Ken Bangar, et al., appellants, v. Man Sing Wong, respondent.

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Supreme Court, Appellate Division, Second Department, New York.

Ken Bangar, et al., appellants, v. Man Sing Wong, respondent.

2010–04152 (Index No. 22417/08)

Decided: November 29, 2011

REINALDO E. RIVERA, J.P. DANIEL D. ANGIOLILLO RANDALL T. ENG CHERYL E. CHAMBERS SANDRA L. SGROI, JJ. Parker Waichman Alonso, LLP, Port Washington, N.Y. (Jay L.T. Breakstone of counsel), for appellants. Baker, McEvoy, Morrissey & Moskovits, P.C., New York, N.Y. (Stacy R. Seldin of counsel), for respondent.

Submitted—June 22, 2011

DECISION & ORDER

In an action to recover damages for personal injuries, etc., the plaintiffs appeal from an order of the Supreme Court, Kings County (F.Rivera, J.), dated April 9, 2010, which granted the defendant's motion for summary judgment dismissing the complaint on the ground that the plaintiff Ken Bangar did not sustain a serious injury within the meaning of Insurance Law § 5102(d).

ORDERED that the order is reversed, on the law, with costs, and the defendant's motion for summary judgment dismissing the complaint is denied.

The defendant failed to meet his prima facie burden of showing that the injured plaintiff did not sustain a serious injury within the meaning of Insurance Law § 5102(d) as a result of the subject accident (see Toure v. Avis Rent A Car Sys., 98 N.Y.2d 345;  Gaddy v. Eyler, 79 NYd 955, 956–657).   In their bill of particulars, the plaintiffs alleged that the injured plaintiff had sustained a medically-determined injury or impairment of a nonpermanent nature which prevented him from performing substantially all of the material acts which constituted his usual and customary activities for not less than 90 days during the 180 days immediately following the subject accident.   However, the defendant failed to show, prima facie, that the injured plaintiff did not sustain such an injury.   In support of his motion, the defendant submitted the injured plaintiff's deposition testimony, which indicated that the injured plaintiff missed work for the first 110 days after the subject accident (see Takaroff v. A.M. USA, Inc., 63 AD3d 1142, 1143;  Shaw v. Jalloh, 57 AD3d 647, 648;  Ali v. Rivera, 52 AD3d 445, 446;  DeVille v. Barry, 41 AD3d 763).   Moreover, the defendant's orthopedist, who examined the injured plaintiff more than 14 months after the accident, did not relate any of his findings to the period of time immediately following the accident (see Cabey v. Leon, 84 AD3d 1295, 1296;  Mugno v. Juran, 81 AD3d 908, 909;  Lewis v. John, 81 AD3d 904, 905;  Takaroff v. A.M. USA, Inc., 63 AD3d at 1143;  Shaw v. Jalloh, 57 AD3d at 648;  DeVille v. Barry, 41 AD3d at 763–764).   Since the defendant did not sustain his prima facie burden on his motion, it is unnecessary to determine whether the papers submitted by the plaintiffs in opposition were sufficient to raise a triable issue of fact (see Mugno v. Juran, 81 A.D.2d at 909;  Galofaro v. Wylie, 78 AD3d 652, 653).   Accordingly, the Supreme Court should have denied the defendant's motion for summary judgment dismissing the complaint.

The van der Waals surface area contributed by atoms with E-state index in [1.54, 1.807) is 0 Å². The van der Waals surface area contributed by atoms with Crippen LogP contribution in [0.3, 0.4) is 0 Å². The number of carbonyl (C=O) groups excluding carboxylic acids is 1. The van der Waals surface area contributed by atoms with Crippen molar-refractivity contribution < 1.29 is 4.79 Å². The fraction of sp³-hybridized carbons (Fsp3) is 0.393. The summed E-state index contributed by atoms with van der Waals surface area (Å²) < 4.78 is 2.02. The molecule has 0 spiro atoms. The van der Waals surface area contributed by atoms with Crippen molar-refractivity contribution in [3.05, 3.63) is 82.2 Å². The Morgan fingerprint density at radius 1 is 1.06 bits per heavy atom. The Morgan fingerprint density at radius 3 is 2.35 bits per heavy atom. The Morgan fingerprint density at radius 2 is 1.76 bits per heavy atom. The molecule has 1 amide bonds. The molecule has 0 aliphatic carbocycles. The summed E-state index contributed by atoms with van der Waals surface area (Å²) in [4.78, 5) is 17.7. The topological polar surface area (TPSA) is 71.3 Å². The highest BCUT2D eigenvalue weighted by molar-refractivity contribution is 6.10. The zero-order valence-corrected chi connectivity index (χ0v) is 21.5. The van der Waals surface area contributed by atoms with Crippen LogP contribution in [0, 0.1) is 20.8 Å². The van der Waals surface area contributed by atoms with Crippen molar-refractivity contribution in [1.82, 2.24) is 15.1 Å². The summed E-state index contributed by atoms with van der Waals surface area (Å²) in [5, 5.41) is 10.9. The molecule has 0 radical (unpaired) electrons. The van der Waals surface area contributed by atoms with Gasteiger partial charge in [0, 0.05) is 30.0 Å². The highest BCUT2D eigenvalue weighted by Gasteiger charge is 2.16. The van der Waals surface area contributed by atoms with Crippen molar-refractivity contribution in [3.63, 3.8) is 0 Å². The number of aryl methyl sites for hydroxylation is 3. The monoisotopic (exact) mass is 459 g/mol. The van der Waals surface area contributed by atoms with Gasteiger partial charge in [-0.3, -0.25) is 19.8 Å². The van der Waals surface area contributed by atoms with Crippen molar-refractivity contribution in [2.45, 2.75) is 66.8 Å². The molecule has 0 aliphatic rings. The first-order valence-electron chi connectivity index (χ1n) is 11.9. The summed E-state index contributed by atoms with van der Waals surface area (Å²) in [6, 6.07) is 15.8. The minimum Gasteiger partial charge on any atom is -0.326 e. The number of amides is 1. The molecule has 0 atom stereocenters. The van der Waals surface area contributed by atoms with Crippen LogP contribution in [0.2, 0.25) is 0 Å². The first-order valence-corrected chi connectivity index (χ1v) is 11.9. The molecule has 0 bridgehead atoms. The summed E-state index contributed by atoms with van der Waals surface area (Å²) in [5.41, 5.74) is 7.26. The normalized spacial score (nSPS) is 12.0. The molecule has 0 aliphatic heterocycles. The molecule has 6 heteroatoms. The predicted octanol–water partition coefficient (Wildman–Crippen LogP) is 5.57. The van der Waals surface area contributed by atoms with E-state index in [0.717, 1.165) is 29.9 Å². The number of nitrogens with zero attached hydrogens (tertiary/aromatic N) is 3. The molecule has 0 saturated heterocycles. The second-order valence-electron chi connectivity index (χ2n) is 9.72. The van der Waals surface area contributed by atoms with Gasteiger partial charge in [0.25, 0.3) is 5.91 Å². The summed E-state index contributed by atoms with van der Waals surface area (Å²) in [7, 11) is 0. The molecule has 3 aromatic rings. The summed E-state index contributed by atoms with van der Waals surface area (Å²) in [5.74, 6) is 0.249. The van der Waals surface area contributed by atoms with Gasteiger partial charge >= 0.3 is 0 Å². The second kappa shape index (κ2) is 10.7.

RIVERA, J.P., ANGIOLILLO, ENG, CHAMBERS and SGROI, JJ., concur.

ENTER:

Matthew G. Kiernan

Clerk of the Court

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